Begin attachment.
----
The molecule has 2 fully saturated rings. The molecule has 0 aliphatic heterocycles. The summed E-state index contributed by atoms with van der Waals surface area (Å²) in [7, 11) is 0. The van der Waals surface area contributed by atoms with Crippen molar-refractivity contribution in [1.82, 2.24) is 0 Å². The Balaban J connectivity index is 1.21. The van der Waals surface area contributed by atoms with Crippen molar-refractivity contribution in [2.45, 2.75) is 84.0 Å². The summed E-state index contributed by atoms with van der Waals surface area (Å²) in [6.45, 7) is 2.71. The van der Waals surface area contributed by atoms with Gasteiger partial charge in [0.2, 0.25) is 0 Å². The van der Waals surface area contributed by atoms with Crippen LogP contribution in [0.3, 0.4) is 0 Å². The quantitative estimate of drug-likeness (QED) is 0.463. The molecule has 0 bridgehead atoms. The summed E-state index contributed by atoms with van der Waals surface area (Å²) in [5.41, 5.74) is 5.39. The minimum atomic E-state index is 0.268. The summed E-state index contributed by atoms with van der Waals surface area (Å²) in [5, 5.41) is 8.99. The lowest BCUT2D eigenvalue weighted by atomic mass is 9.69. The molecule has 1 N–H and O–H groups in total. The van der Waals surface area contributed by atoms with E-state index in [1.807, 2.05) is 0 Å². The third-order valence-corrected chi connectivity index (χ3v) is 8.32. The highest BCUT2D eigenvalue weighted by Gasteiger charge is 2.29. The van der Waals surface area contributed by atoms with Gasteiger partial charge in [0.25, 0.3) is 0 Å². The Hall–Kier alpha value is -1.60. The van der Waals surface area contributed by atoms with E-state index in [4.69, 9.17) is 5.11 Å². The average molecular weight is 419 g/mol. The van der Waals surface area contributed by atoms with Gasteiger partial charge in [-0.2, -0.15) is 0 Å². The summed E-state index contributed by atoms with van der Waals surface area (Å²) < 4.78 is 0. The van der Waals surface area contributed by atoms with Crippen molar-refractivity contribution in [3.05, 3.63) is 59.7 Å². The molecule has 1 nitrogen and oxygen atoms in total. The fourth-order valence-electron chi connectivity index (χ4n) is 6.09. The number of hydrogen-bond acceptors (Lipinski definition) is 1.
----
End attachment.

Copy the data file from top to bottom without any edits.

The molecule has 2 fully saturated rings. The molecule has 0 aliphatic heterocycles. The summed E-state index contributed by atoms with van der Waals surface area (Å²) in [7, 11) is 0. The van der Waals surface area contributed by atoms with Crippen molar-refractivity contribution in [1.82, 2.24) is 0 Å². The Balaban J connectivity index is 1.21. The van der Waals surface area contributed by atoms with Crippen molar-refractivity contribution in [2.45, 2.75) is 84.0 Å². The summed E-state index contributed by atoms with van der Waals surface area (Å²) in [6.45, 7) is 2.71. The van der Waals surface area contributed by atoms with Gasteiger partial charge in [0.2, 0.25) is 0 Å². The van der Waals surface area contributed by atoms with Crippen LogP contribution in [0.3, 0.4) is 0 Å². The quantitative estimate of drug-likeness (QED) is 0.463. The molecule has 0 bridgehead atoms. The summed E-state index contributed by atoms with van der Waals surface area (Å²) in [5.41, 5.74) is 5.39. The minimum atomic E-state index is 0.268. The summed E-state index contributed by atoms with van der Waals surface area (Å²) in [5, 5.41) is 8.99. The lowest BCUT2D eigenvalue weighted by atomic mass is 9.69. The molecule has 1 N–H and O–H groups in total. The van der Waals surface area contributed by atoms with E-state index in [1.807, 2.05) is 0 Å². The third-order valence-corrected chi connectivity index (χ3v) is 8.32. The highest BCUT2D eigenvalue weighted by Gasteiger charge is 2.29. The van der Waals surface area contributed by atoms with Gasteiger partial charge in [0.25, 0.3) is 0 Å². The Hall–Kier alpha value is -1.60. The van der Waals surface area contributed by atoms with E-state index in [4.69, 9.17) is 5.11 Å². The average molecular weight is 419 g/mol. The van der Waals surface area contributed by atoms with Gasteiger partial charge in [-0.2, -0.15) is 0 Å². The summed E-state index contributed by atoms with van der Waals surface area (Å²) < 4.78 is 0. The van der Waals surface area contributed by atoms with Crippen molar-refractivity contribution in [3.05, 3.63) is 59.7 Å². The molecule has 1 nitrogen and oxygen atoms in total. The fourth-order valence-electron chi connectivity index (χ4n) is 6.09. The number of hydrogen-bond acceptors (Lipinski definition) is 1.